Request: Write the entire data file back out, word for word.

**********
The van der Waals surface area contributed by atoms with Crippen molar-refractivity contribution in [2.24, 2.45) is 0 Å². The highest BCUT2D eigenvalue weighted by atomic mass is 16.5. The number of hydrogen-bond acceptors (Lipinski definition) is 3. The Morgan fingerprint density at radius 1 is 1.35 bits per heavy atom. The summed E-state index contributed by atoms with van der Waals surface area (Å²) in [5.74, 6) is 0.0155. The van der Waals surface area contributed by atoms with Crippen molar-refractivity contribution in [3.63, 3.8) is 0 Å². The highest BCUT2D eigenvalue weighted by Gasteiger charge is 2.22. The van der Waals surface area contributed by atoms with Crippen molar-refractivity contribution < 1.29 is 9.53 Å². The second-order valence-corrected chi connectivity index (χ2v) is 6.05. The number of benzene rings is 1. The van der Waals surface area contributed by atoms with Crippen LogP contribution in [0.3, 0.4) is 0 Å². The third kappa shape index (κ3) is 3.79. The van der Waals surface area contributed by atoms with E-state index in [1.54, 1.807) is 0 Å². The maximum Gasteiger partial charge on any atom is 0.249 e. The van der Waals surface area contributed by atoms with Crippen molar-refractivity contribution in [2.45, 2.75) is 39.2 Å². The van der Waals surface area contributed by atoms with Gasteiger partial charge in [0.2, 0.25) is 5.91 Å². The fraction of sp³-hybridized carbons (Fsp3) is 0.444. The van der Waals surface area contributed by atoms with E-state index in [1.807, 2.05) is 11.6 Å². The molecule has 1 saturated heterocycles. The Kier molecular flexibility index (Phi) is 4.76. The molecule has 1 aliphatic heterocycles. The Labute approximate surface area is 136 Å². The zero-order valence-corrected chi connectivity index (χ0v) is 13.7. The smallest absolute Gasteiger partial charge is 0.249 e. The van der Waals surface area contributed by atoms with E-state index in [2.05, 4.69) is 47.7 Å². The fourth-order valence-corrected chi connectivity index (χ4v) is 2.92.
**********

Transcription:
The van der Waals surface area contributed by atoms with Crippen molar-refractivity contribution in [2.24, 2.45) is 0 Å². The highest BCUT2D eigenvalue weighted by atomic mass is 16.5. The number of hydrogen-bond acceptors (Lipinski definition) is 3. The Morgan fingerprint density at radius 1 is 1.35 bits per heavy atom. The summed E-state index contributed by atoms with van der Waals surface area (Å²) in [5.74, 6) is 0.0155. The van der Waals surface area contributed by atoms with Crippen molar-refractivity contribution in [3.63, 3.8) is 0 Å². The highest BCUT2D eigenvalue weighted by Gasteiger charge is 2.22. The van der Waals surface area contributed by atoms with Crippen molar-refractivity contribution < 1.29 is 9.53 Å². The second-order valence-corrected chi connectivity index (χ2v) is 6.05. The number of benzene rings is 1. The van der Waals surface area contributed by atoms with Crippen LogP contribution in [0.3, 0.4) is 0 Å². The third kappa shape index (κ3) is 3.79. The van der Waals surface area contributed by atoms with E-state index in [1.54, 1.807) is 0 Å². The maximum Gasteiger partial charge on any atom is 0.249 e. The van der Waals surface area contributed by atoms with Crippen molar-refractivity contribution in [2.45, 2.75) is 39.2 Å². The van der Waals surface area contributed by atoms with Gasteiger partial charge in [0.2, 0.25) is 5.91 Å². The fraction of sp³-hybridized carbons (Fsp3) is 0.444. The van der Waals surface area contributed by atoms with E-state index in [1.807, 2.05) is 11.6 Å². The molecule has 1 saturated heterocycles. The Kier molecular flexibility index (Phi) is 4.76. The molecule has 1 aliphatic heterocycles. The Labute approximate surface area is 136 Å². The zero-order valence-corrected chi connectivity index (χ0v) is 13.7. The smallest absolute Gasteiger partial charge is 0.249 e. The van der Waals surface area contributed by atoms with E-state index in [2.05, 4.69) is 47.7 Å². The fourth-order valence-corrected chi connectivity index (χ4v) is 2.92.